|Naomi Nhiwatiwa dies in USA|
|Wednesday, 25 April 2012 00:00|
Nhiwatiwa, a former advisor to the World Health Organisation’s Africa region, died at her home on April 12 in South Bend, Indiana — three days before her 71st birthday. At the height of the war for independence in the late 1970s, she attended the first Zanu-PF Women’s League meeting at Shai Shai in Maputo with the likes of the late national hero Julia Zvobgo and the late Dr Mavis Chidzonga, a former Zanu-PF legislator for Mhondoro.
At independence in 1980, she became one of only five female MPs from the Zanu-PF side — and along with Vice President Joice Mujuru and former Cabinet Minister and now Politburo member Cde Victoria Chitepo, they were the only women in cabinet.
Cde Mujuru was Minister of Youth, Sports and Recreation; Cde Chitepo the Deputy Minister of Education and Culture while Nhiwatiwa became Deputy Minister of Posts and Telecommunications.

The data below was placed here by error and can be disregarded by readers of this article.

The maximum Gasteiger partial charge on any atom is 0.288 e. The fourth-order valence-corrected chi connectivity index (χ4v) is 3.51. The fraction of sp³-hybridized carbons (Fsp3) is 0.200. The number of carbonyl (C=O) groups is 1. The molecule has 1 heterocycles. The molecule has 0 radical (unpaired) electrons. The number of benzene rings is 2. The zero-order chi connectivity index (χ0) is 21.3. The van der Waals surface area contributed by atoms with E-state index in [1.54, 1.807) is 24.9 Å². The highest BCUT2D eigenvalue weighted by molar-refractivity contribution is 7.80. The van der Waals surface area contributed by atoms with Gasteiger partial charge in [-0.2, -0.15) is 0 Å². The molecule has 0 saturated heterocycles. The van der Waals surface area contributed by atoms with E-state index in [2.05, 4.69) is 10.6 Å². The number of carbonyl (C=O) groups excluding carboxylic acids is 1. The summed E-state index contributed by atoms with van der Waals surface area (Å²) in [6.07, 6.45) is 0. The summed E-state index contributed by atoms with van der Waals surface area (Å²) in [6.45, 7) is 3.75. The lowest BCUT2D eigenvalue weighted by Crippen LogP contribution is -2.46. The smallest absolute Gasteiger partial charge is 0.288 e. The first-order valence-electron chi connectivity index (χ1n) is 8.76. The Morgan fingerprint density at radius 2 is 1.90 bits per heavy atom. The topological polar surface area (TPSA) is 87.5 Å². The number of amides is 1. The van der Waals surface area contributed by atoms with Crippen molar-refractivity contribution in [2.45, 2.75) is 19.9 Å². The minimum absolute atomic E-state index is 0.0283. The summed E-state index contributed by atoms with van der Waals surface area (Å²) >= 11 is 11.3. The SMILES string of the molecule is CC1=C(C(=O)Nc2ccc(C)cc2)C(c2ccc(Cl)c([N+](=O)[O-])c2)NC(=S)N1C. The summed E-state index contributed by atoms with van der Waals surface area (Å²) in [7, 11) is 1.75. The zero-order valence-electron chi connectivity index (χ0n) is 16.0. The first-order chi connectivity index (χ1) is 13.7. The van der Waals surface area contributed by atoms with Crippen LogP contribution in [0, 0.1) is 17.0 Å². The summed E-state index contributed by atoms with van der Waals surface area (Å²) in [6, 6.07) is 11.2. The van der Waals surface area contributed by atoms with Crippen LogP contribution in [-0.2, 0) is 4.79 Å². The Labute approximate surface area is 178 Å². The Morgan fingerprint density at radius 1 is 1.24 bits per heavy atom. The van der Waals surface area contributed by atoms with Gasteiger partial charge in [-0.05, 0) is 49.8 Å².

Armed with a PhD Intercultural and Diplomatic Communications (1979), Masters Degree in Counseling (1972) both from the University of New York at Buffalo and a Masters Degree in Human Growth and Development from Wayne State University in Michigan, she quit parliament in 1988 to join the United Nation’s Children’s Emergency Fund (Unicef) as the senior external relations officer for ESARO, in Nairobi, Kenya.
In 1993, she was promoted to the World Health Organisation as director external relations and programme promotion (Africa Region) based in Brazzaville, Congo.
In 1998 she was again promoted to the position of senior advisor to the United Nations in New York, USA.
After retiring from the United Nations in 2001, she worked as a consultant on HIV/Aids, and as a visiting Professor for the Department of Communications at Pepperdine University in California. A devout Christian Nhiwatiwa founded the Zerapath Charity aimed at helping HIV-Aids orphans in Sub-Saharan Africa.
“I have to do something about it, however, humble it may be,” she said of her charity work. If everybody does something, it will surely make the difference.”
A funeral service will be held at the First Seventh Day Adventist in South Bend, Indiana, at 10am on Sunday.
Her family has decided she will be buried at the Southlawn Cemetery in South Bend on the same day.
She is survived by two children — daughter Iyabode Illawole who lives in California and son Hakeem Oseni who is based in Johannesburg, South Africa. — newzimbabwe.com